Senator Fuschillo said, “The recent nor’easter caused extensive damage and left thousands of Long Islanders without power for days; a hurricane would be far more devastating. Being fully prepared is the best way to protect people’s lives and homes and quickly recover from storm damages. Reviewing the recent storm response to find out what worked well and where improvements are needed will help make sure that Long Island is better prepared in the future.”
Assemblyman McDonough said, “While Long Island is blessed with beautiful coastal waters, beaches and natural beauty, we do remain exposed to the unpredictable forces of nature—potentially endangering our loved ones and property. No one can prevent natural emergencies, but we can take steps to protect our families and ourselves. Knowing how to respond to natural emergencies, including hurricanes, floods, snowstorms and fires, can prevent injuries and minimize property damage.”
Commissioner of the Office of Emergency Management, James J. Callahan III said, “I commend Nassau County Executive Ed Mangano for taking immediate action to invest $7 million to expand our 911 call center to prevent any future problems. The County Executive is committed to ensuring the safety of our residents. Today’s roundtable is a good step toward better preparing Long Island for future emergencies.”
Nassau County Police Chief of Department, Karen O’Callaghan said, “The Nassau County 911 system currently exceeds the industry standard with 95 percent of calls being answered within 10 seconds or less. However, the severity of the March storm was underestimated by everyone and it did reveal some need for improvement. The inefficiencies that were pointed out emphasized the need for the new state of the art communications bureau that was recently announced by Nassau County Executive Ed Mangano.”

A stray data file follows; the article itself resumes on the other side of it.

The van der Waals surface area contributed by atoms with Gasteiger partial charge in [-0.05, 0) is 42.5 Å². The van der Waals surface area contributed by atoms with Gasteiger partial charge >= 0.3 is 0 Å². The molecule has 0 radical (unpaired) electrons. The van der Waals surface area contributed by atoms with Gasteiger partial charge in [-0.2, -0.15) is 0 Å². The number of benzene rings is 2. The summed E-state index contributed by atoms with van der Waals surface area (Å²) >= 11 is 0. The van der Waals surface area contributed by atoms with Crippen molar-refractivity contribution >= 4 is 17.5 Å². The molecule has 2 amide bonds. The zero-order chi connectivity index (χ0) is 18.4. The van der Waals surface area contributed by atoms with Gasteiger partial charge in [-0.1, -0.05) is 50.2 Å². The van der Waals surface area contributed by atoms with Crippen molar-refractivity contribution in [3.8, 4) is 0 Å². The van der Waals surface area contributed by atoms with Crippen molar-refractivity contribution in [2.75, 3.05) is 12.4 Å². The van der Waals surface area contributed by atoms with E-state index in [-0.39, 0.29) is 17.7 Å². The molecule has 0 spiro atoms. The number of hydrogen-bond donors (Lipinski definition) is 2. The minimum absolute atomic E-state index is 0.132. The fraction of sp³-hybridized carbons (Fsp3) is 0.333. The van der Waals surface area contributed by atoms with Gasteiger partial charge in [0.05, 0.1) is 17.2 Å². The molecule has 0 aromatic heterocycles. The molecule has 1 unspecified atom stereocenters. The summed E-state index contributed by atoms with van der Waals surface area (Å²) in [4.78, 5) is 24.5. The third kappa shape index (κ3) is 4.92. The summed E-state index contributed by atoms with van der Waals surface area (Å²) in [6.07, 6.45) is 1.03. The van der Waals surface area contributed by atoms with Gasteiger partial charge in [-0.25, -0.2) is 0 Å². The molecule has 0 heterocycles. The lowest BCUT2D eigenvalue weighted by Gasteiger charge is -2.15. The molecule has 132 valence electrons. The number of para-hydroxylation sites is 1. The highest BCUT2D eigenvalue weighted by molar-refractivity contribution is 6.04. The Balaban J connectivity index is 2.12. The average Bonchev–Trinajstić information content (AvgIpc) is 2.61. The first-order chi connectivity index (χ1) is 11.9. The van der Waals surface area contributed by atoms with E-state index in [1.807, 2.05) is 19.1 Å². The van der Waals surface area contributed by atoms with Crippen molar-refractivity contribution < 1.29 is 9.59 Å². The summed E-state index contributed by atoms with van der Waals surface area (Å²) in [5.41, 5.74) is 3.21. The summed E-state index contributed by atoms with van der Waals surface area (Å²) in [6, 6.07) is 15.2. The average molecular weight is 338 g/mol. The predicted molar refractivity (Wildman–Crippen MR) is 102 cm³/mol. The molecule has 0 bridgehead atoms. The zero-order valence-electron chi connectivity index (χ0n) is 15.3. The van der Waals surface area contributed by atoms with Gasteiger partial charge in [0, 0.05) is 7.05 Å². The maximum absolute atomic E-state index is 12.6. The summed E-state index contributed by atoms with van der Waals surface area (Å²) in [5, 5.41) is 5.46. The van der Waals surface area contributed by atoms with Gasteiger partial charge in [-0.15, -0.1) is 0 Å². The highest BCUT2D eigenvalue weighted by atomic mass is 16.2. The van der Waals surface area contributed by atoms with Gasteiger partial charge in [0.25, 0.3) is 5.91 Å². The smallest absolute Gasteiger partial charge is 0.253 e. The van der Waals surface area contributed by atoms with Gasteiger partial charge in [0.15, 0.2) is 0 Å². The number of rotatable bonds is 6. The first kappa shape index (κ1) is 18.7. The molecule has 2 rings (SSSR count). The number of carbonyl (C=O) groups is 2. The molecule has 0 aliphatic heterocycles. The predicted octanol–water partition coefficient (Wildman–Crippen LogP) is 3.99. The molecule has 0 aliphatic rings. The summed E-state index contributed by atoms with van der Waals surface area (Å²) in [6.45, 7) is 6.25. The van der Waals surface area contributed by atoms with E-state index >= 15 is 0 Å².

In addition to discussing the utility company’s response efforts, the roundtable panelists discussed in detail Long Island’s current communication, evacuation and sheltering plans, and questioned the ability to amend the plans in accordance with evolving infrastructure and transportation routes. Panelists also highlighted Nassau County’s emergency notification system and the use of a Catastrophe fund to help New Yorkers rebuild as quickly as possible in the aftermath of a catastrophe.
Other experts invited to take part in the panel discussion included Senior VP of Operations of LIPA - Mike Hervey, Director of State Emergency Management Office - John R. Gibb, CEO of Nassau County Red Cross - Frank Cassano, Regional Emergency Manager of NYS Department Of Transportation - Emilio Sosa, Regional Transportation Maintenance Engineer of the NYS Department of Transportation - Richard Causin, and a representative of the Uniondale School District – Christine Lopes.
1985 became a turning point for community response officials when Hurricane Gloria hit Long Island with sustained wind gusts of 115 mph. The damage caused by Gloria was extensive, including: massive flooding, coastal erosion, and damage to residential and commercial structures, utility lines, roads and other infrastructure. Well over 400,000 Long Island Lighting Company customers were left without power.
Twenty-five years later, Long Islanders still find themselves in a similar predicament, dealing with lasting power outages, major flooding and erosion concerns.
According to the State Emergency Management Office, hurricane season on Long Island is from June until to November.